National claims they had to ‘compromise’ to win support for the Resource Legislation Amendment Bill – but by introducing the framework for iwi control over resource management in New Zealand, the changes look less like a compromise, and more like a sell-out.
The point is that National had options. Having abandoned any hope of changing sections 6 and 7 of the RMA, they clearly knew that they could have worked with UnitedFuture and ACT to gain their support for the Bill.
So, why would National agree to a radical deal with the Maori Party, when their other support partners would have stepped up?
The answer can be found in the Maori Party’s press release – they explain, that they “worked with Iwi Leaders’ Group to negotiate changes to the proposed Bill… that will require councils to engage with iwi on how to better include them in resource management. Iwi Participation Agreements will require councils to engage with iwi during their planning processes to ensure they are involved in resource management decisions at the front end.”
The RMA already contains provisions for consenting authorities to transfer their powers to iwi. Under the Section 33 Transfer of Powers, an iwi can become a full consenting authority, and under the Section 36B changes introduced by the Labour Government in 2005 (but opposed by National), they can become a joint consenting authority with a council.
However, over the years, these clauses have rarely been used – except for the Section 36B Joint Management Agreement signed between Ngati Porou and the Gisborne District Council last month. While this agreement, which was instigated by their 2012 Treaty settlement, will give the iwi joint control of water in the Waiapu Catchment, it is just a starting point – the iwi plans to move to full Section 33 consenting authority powers over a 5 year period, with control over the entire region.
The Maori Party’s new Iwi Participation Agreements will require councils to formalise their consultation with iwi and abide by their recommendations. The Bill stipulates that within a month of a new council being formed after an election, they must contact all iwi in their area to begin establishing these agreements. To ensure iwi objectives are taken seriously by councils, annual reviews of progress must take place. And if any difficulties arise, the Minister will step in.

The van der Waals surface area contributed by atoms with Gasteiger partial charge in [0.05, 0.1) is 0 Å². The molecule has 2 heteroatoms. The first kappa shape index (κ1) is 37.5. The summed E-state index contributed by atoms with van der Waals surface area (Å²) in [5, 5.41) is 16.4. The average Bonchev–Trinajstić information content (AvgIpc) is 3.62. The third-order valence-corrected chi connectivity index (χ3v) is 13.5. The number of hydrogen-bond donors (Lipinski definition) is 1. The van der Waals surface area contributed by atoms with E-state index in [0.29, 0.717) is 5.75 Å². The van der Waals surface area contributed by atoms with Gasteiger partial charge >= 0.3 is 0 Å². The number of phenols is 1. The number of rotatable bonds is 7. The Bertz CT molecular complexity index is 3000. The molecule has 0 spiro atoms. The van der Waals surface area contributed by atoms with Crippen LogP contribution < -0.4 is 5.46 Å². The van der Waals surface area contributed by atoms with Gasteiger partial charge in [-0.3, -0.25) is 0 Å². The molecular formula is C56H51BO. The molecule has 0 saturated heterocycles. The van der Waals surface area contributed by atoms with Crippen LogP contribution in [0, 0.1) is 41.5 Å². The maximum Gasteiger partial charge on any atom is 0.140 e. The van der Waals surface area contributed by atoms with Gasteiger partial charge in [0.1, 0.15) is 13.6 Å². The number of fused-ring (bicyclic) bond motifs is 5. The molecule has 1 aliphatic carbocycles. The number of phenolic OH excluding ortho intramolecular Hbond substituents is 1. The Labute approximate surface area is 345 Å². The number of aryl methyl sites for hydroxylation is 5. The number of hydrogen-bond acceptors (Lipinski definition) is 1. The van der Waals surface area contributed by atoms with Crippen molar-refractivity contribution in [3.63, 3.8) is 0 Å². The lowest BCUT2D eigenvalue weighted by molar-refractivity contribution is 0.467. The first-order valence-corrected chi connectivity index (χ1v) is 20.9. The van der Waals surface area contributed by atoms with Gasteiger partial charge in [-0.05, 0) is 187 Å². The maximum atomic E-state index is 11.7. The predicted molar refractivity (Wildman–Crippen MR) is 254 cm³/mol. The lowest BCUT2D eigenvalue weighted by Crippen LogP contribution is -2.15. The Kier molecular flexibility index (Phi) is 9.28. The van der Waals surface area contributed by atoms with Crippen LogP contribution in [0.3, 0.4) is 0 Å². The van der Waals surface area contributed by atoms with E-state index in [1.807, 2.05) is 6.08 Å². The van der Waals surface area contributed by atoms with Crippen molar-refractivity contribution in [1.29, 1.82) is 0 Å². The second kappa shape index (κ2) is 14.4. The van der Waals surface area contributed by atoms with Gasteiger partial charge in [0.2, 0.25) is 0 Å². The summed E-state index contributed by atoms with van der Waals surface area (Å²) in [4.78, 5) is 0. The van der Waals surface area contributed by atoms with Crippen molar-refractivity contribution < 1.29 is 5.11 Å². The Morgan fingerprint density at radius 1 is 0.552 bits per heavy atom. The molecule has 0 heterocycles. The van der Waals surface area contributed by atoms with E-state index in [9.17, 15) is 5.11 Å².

It is now clear that these agreements have been designed to provide a fast-track mechanism by which any iwi, any where in the country, can demand the right to become joint or full resource management consenting authorities for the control of water and other natural resources in their area. No other law changes will be necessary.
This week’s NZCPR Guest Commentator, the former leader of the National Party, Dr Don Brash, explains how divisive these changes will be:
“The proposed amendments to the Resource Management Act announced just a few days ago make it abundantly clear that we are well down the track of accepting that we are not really one people at all, but two distinct groups with different political rights – one group claiming at least one Maori ancestor (even if with a majority of non-Maori ancestors) and the other larger group with no Maori ancestor.
“In one sense, we shouldn’t be surprised. The original Resource Management Act passed into law in 1991 already required local governments to consult with their community and with Maori – not with the community including Maori – as if Maori were in some sense not really part of the community.”
With the National Party still claiming equal citizenship as one of their core values, many New Zealanders had hoped their RMA reforms would remove special rights for iwi – but instead, they are strengthening them.
So how have other parties responded to the Bill?
The Labour Party’s Nanaia Mahuta said National’s changes to include Iwi Participation Agreements have not gone far enough. Labour wants to include the “mandatory” recognition of iwi management plans by councils – and to press for that change, they are urging all whanau, hapu and iwi to make submissions on the Bill.